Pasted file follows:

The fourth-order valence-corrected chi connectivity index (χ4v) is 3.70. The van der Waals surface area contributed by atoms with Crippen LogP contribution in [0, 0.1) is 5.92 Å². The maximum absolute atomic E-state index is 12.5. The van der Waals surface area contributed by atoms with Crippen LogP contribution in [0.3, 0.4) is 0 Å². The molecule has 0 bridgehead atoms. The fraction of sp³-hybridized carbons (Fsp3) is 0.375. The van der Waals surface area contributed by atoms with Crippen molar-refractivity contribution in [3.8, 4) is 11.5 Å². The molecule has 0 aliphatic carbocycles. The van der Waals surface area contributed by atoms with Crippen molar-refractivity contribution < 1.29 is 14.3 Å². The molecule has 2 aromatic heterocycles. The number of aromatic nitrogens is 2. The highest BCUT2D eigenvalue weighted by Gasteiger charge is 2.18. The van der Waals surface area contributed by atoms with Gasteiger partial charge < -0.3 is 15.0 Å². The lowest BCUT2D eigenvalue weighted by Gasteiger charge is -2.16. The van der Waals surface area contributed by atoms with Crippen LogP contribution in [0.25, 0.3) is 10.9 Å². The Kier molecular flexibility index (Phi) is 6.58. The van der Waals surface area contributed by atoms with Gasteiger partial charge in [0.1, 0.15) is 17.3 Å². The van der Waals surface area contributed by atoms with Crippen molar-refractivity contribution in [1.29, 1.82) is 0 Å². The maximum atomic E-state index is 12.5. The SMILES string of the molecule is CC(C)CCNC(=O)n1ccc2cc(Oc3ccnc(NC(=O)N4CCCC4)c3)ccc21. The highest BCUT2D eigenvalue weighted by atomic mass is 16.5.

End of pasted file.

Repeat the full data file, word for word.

The fourth-order valence-corrected chi connectivity index (χ4v) is 3.70. The van der Waals surface area contributed by atoms with Crippen LogP contribution in [0, 0.1) is 5.92 Å². The maximum absolute atomic E-state index is 12.5. The van der Waals surface area contributed by atoms with Crippen LogP contribution in [0.3, 0.4) is 0 Å². The molecule has 0 bridgehead atoms. The fraction of sp³-hybridized carbons (Fsp3) is 0.375. The van der Waals surface area contributed by atoms with Crippen molar-refractivity contribution in [3.8, 4) is 11.5 Å². The molecule has 0 aliphatic carbocycles. The van der Waals surface area contributed by atoms with Crippen molar-refractivity contribution < 1.29 is 14.3 Å². The molecule has 2 aromatic heterocycles. The number of aromatic nitrogens is 2. The highest BCUT2D eigenvalue weighted by Gasteiger charge is 2.18. The van der Waals surface area contributed by atoms with Gasteiger partial charge < -0.3 is 15.0 Å². The lowest BCUT2D eigenvalue weighted by Gasteiger charge is -2.16. The van der Waals surface area contributed by atoms with Crippen LogP contribution in [0.25, 0.3) is 10.9 Å². The Kier molecular flexibility index (Phi) is 6.58. The van der Waals surface area contributed by atoms with Gasteiger partial charge in [0.1, 0.15) is 17.3 Å². The van der Waals surface area contributed by atoms with Crippen molar-refractivity contribution in [1.29, 1.82) is 0 Å². The maximum atomic E-state index is 12.5. The SMILES string of the molecule is CC(C)CCNC(=O)n1ccc2cc(Oc3ccnc(NC(=O)N4CCCC4)c3)ccc21. The highest BCUT2D eigenvalue weighted by atomic mass is 16.5.